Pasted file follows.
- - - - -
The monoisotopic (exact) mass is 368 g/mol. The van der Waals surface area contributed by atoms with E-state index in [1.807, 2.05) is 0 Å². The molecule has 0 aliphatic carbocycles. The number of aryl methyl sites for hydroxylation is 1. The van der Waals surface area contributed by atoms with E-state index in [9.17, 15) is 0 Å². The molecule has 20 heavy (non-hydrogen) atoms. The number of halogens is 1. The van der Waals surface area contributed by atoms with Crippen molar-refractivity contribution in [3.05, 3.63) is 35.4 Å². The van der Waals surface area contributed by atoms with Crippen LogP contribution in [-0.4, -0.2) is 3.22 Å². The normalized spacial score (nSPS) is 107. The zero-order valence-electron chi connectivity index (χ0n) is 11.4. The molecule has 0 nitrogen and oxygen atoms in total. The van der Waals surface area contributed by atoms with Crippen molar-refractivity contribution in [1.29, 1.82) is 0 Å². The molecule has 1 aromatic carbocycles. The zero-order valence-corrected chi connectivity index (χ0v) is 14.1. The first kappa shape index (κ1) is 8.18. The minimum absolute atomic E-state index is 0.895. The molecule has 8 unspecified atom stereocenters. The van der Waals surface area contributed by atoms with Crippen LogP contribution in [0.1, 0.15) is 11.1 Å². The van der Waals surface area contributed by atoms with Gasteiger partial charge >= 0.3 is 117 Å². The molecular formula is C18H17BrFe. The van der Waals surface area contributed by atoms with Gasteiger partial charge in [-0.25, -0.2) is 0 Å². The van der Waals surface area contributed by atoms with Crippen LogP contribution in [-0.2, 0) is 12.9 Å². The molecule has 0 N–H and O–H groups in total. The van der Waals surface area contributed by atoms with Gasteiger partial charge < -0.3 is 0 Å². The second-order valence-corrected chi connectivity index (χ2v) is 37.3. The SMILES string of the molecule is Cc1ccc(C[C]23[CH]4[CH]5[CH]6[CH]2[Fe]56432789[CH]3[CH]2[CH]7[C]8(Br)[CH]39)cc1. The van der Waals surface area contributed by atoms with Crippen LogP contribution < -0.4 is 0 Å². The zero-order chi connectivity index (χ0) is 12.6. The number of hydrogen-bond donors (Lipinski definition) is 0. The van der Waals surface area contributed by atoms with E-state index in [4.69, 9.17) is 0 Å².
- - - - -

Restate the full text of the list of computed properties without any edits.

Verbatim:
The monoisotopic (exact) mass is 368 g/mol. The van der Waals surface area contributed by atoms with E-state index in [1.807, 2.05) is 0 Å². The molecule has 0 aliphatic carbocycles. The number of aryl methyl sites for hydroxylation is 1. The van der Waals surface area contributed by atoms with E-state index in [9.17, 15) is 0 Å². The molecule has 20 heavy (non-hydrogen) atoms. The number of halogens is 1. The van der Waals surface area contributed by atoms with Crippen molar-refractivity contribution in [3.05, 3.63) is 35.4 Å². The van der Waals surface area contributed by atoms with Crippen LogP contribution in [-0.4, -0.2) is 3.22 Å². The normalized spacial score (nSPS) is 107. The zero-order valence-electron chi connectivity index (χ0n) is 11.4. The molecule has 0 nitrogen and oxygen atoms in total. The van der Waals surface area contributed by atoms with Crippen molar-refractivity contribution in [1.29, 1.82) is 0 Å². The molecule has 1 aromatic carbocycles. The zero-order valence-corrected chi connectivity index (χ0v) is 14.1. The first kappa shape index (κ1) is 8.18. The minimum absolute atomic E-state index is 0.895. The molecule has 8 unspecified atom stereocenters. The van der Waals surface area contributed by atoms with Crippen LogP contribution in [0.1, 0.15) is 11.1 Å². The van der Waals surface area contributed by atoms with Gasteiger partial charge >= 0.3 is 117 Å². The molecular formula is C18H17BrFe. The van der Waals surface area contributed by atoms with Gasteiger partial charge in [-0.25, -0.2) is 0 Å². The van der Waals surface area contributed by atoms with Crippen LogP contribution in [-0.2, 0) is 12.9 Å². The molecule has 0 N–H and O–H groups in total. The van der Waals surface area contributed by atoms with Gasteiger partial charge < -0.3 is 0 Å². The second-order valence-corrected chi connectivity index (χ2v) is 37.3. The SMILES string of the molecule is Cc1ccc(C[C]23[CH]4[CH]5[CH]6[CH]2[Fe]56432789[CH]3[CH]2[CH]7[C]8(Br)[CH]39)cc1. The van der Waals surface area contributed by atoms with Crippen LogP contribution < -0.4 is 0 Å². The zero-order chi connectivity index (χ0) is 12.6. The number of hydrogen-bond donors (Lipinski definition) is 0. The van der Waals surface area contributed by atoms with E-state index in [4.69, 9.17) is 0 Å².